Conscious Whole, Piece by Piece


Are you in?  Yes, these are trained professionals, and yet DO try this at home!

What is a conscious organization?  I hear that question all the time.

Merriam-Webster defines “conscious” as “the quality or state of being aware especially of something within oneself.”

Therefore, one might extrapolate that same definition to a “conscious organization”, with “oneself” being the whole of the parts.

For ages philosophers have struggled to understand what consciousness really is.  Individual consciousness is a hefty enough subject, and when we start to look at organizational consciousness, eyes begin to glaze.

How do you wrap all of that individual consciousness into a bigger whole of consciousness? Well, that question circles back to the idea of consciousness itself being a non-localized phenomena, something expressed through yet bigger than the sum of its outlets.

As described by John Renesch “the Conscious Organization is one that is continually examining itself, committed to becoming as self-aware and responsible as it can at any given time in its life.”

For sure, organizational consciousness means different things to different people.  Yet, as we engage in the inquiry as to what it is, ideas and direction begin to form.

I recently had an opportunity to chat with Bryan Ungard from The Decurion Corp. Harvard Business Review published an article in 2014 (see it here) naming The Decurion Corporation a deliberately developmental organization.”  

Bryan brought up what he believes is the pre-requisite of building a conscious organization.  In his view, it is making a deliberate choice to come from the mindset that there is no tradeoff in being a high performing organization producing high returns while also being an excellent place to work, committed to providing people a place to flourish.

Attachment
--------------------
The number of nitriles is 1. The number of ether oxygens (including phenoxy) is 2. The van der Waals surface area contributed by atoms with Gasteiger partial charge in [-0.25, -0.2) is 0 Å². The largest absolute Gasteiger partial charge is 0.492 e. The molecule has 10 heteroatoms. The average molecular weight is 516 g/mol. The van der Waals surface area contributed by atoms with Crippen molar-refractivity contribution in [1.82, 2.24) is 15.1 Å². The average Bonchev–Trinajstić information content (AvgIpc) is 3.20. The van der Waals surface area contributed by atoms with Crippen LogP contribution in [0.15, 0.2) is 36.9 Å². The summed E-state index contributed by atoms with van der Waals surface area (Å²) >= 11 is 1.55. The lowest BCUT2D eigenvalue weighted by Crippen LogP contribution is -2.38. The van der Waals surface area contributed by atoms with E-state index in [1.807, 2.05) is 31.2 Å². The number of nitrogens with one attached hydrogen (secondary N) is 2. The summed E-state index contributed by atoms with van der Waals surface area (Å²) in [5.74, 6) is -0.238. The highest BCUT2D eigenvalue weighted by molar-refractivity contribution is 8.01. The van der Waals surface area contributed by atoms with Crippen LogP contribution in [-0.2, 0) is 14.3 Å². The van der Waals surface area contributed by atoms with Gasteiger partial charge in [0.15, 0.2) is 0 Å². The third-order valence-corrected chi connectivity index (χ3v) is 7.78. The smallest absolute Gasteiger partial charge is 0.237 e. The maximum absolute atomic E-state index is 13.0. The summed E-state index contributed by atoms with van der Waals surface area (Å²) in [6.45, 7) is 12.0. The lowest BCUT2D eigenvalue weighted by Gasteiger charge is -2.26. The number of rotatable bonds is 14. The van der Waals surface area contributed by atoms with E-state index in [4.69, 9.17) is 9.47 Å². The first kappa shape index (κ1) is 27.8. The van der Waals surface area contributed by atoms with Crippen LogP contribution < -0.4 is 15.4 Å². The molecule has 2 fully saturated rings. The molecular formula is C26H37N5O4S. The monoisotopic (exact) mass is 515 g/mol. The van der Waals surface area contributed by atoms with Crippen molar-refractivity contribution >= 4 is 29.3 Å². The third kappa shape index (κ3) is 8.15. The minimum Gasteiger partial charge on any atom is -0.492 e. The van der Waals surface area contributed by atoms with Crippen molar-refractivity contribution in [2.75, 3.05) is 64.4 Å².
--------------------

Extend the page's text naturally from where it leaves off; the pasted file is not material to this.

According to Bryan, flourishing includes several aspects.  

  1. Wholeness – only one part of a human being or only one part of an organization cannot flourish, so Bryan looks at what it means to be whole as both a person and as an organization.  
  2. Connection – nobody flourishes by themselves in isolation, so Bryan suggests looking at how we are related to other people, our authentic connections to others and the community.  
  3. Growth and Development – flourishing doesn’t happen without both.

The Decurion Corporation is a rare organization where doing intense and deep personal work – that means work on the whole of the person, not just their job – is not only encouraged but required.  

We all have opinions on how the world works – based on our individual wisdom and life experiences.  And yet, those views and opinions are based on our perceptions, not “the truth.”  Letting go of the way we think the world works, old ways of being in how we interact with people, and old ways of taking action to produce results can be very challenging…and there’s no way of knowing that you will succeed.  And yet, that is the only path to real growth.

At the Decurion Corporation, daily activities of getting work done are used as a “training ground” to create consciousness.  The idea is to have the entire organization operate on the foundation of mindfulness, consciousness and being present, and thus to enable the individuals in the workplace to do the same.

What if we take that one piece of advice and make it inherent in how we lead?  My bet is that this alone is sure to set us on the course to produce some truly amazing results, and thereby building truly amazing – and conscious – organizations.

Who’s in?


Alexandra Levin

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